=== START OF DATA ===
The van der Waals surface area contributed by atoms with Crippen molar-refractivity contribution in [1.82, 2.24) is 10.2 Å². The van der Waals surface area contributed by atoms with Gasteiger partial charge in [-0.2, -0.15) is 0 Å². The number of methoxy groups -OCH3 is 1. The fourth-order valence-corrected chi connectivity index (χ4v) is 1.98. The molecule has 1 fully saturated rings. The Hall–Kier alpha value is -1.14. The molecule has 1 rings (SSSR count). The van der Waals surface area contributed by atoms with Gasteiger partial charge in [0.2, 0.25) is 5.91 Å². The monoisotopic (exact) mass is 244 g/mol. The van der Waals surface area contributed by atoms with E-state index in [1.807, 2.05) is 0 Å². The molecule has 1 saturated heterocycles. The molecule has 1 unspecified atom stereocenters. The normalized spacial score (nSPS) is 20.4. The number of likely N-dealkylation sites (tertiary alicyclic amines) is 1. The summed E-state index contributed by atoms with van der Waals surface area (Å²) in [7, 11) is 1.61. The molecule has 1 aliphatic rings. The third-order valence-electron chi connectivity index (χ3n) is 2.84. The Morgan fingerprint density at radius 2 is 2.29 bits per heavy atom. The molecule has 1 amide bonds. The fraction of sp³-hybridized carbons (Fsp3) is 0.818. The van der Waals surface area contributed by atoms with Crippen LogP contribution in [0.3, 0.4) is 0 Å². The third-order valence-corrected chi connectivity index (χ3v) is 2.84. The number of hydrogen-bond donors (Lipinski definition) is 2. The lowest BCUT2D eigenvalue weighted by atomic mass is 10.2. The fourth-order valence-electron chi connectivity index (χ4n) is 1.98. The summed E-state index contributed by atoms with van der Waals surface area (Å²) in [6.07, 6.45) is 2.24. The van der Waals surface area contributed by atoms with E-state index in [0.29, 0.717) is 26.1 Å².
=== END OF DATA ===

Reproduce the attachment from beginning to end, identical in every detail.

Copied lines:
The van der Waals surface area contributed by atoms with Crippen molar-refractivity contribution in [1.82, 2.24) is 10.2 Å². The van der Waals surface area contributed by atoms with Gasteiger partial charge in [-0.2, -0.15) is 0 Å². The number of methoxy groups -OCH3 is 1. The fourth-order valence-corrected chi connectivity index (χ4v) is 1.98. The molecule has 1 fully saturated rings. The Hall–Kier alpha value is -1.14. The molecule has 1 rings (SSSR count). The van der Waals surface area contributed by atoms with Gasteiger partial charge in [0.2, 0.25) is 5.91 Å². The monoisotopic (exact) mass is 244 g/mol. The van der Waals surface area contributed by atoms with E-state index in [1.807, 2.05) is 0 Å². The molecule has 1 saturated heterocycles. The molecule has 1 unspecified atom stereocenters. The normalized spacial score (nSPS) is 20.4. The number of likely N-dealkylation sites (tertiary alicyclic amines) is 1. The summed E-state index contributed by atoms with van der Waals surface area (Å²) in [7, 11) is 1.61. The molecule has 1 aliphatic rings. The third-order valence-electron chi connectivity index (χ3n) is 2.84. The Morgan fingerprint density at radius 2 is 2.29 bits per heavy atom. The molecule has 1 amide bonds. The fraction of sp³-hybridized carbons (Fsp3) is 0.818. The van der Waals surface area contributed by atoms with Crippen LogP contribution in [0.3, 0.4) is 0 Å². The third-order valence-corrected chi connectivity index (χ3v) is 2.84. The number of hydrogen-bond donors (Lipinski definition) is 2. The lowest BCUT2D eigenvalue weighted by atomic mass is 10.2. The fourth-order valence-electron chi connectivity index (χ4n) is 1.98. The summed E-state index contributed by atoms with van der Waals surface area (Å²) in [6.07, 6.45) is 2.24. The van der Waals surface area contributed by atoms with E-state index in [0.29, 0.717) is 26.1 Å².